Tom Simard

Poetry, Music, and Prose

Great Lakes

Great Lakes

I’ve worked the ships
since I was young
that twist and turn
at a slow
but steady pace
along the rivers
and canals of
a continent
the Great Lakes.

There are times
when I close my eyes
and dream
of when
the birch bark canoes
glided effortlessly
along these waters.

Poem by Tom Simard
Sketch by John Spiers

Although this was a sketch I liked very much, it was not at all clear how I was going to approach it never having  been on an industrial ship. However, I have seen them move on the water. As I began to think of my experiences of the Great Lakes I realized my first trip by ferry boat was to Mackinac Island on Lake Huron when I was about 8.

To find out more about John’s other creative work, please visit  1 Graphic 50 Words.

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4 thoughts on “Great Lakes

  1. I’m really glad for the extra information at the end. Not for the sake of the work itself, which works very nicely without the info, but because I like to know about places, and I don’t think I’d ever heard of the decidedly-dinky Mackinac. One Wikipedia entry and mapquest search (made unnecessarily long by the time i spent fruitlessly scanning Lake Superior, despite your clearly indicating that the island was in Huron ((which, let’s be honest, is really the Art Garfunkle or John Oates of the Great Lakes))) later and I know now a little more about it (3 Confederate sympathizers were imprisoned on the island during the Civil War).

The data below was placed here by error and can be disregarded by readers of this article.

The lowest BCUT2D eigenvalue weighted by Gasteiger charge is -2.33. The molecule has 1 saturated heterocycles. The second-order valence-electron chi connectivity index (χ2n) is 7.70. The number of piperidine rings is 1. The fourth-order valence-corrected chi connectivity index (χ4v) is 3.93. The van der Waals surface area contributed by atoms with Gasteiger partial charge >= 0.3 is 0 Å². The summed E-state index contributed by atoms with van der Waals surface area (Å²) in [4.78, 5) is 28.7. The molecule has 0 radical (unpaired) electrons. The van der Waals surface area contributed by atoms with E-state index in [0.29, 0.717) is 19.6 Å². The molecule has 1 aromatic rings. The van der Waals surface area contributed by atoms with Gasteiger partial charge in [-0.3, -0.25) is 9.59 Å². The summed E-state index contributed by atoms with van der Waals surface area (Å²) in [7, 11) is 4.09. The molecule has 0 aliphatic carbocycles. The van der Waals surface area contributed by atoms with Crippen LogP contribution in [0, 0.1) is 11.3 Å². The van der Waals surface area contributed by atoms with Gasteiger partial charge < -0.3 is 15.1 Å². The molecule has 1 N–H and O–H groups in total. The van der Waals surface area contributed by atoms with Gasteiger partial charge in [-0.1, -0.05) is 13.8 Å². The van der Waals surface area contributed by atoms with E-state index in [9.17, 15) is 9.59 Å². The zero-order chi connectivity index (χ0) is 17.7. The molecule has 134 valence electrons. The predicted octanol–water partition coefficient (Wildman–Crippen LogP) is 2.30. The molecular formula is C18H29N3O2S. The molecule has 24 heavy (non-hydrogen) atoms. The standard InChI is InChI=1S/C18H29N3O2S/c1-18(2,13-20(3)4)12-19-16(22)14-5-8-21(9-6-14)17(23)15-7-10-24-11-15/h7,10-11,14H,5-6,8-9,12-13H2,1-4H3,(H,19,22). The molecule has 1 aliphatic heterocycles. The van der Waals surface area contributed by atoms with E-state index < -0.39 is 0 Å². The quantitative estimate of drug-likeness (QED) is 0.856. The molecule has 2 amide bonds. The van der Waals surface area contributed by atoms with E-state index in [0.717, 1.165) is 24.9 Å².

I’ve been enjoying your “collaborations” with John Speiers. This is by far my favorite of his illustrations so far.


    • “Huron ((which, let’s be honest, is really the Art Garfunkle or John Oates of the Great Lakes))”
      Nice one.
      You’ve got me curious about those Confederate sympathizers, so I’ll see what I can find out about that.
      It’s been fruitful. Hopefully, the inspiration will return to me at some point as it seems to have taken a sabbatical though in my defense I have managed to get a draft of my second novel done.


      • “I have managed to get a draft of my second novel done.”

        To which I say (and I hope this doesn’t sound prosaic or inane), that is way cool.


      • I’m pleased. It’s far from perfect (not that it ever will be, mind you) but it’s got its shape. There are a few things I think I need to do it with it still but I’ve put it on hold for a spell until I pick it up again in the fall. Hopefully, I’ll be able to complete it by year’s end. In the meantime, I’ve begun working again on a novel I’ve set in wartime New Guinea.


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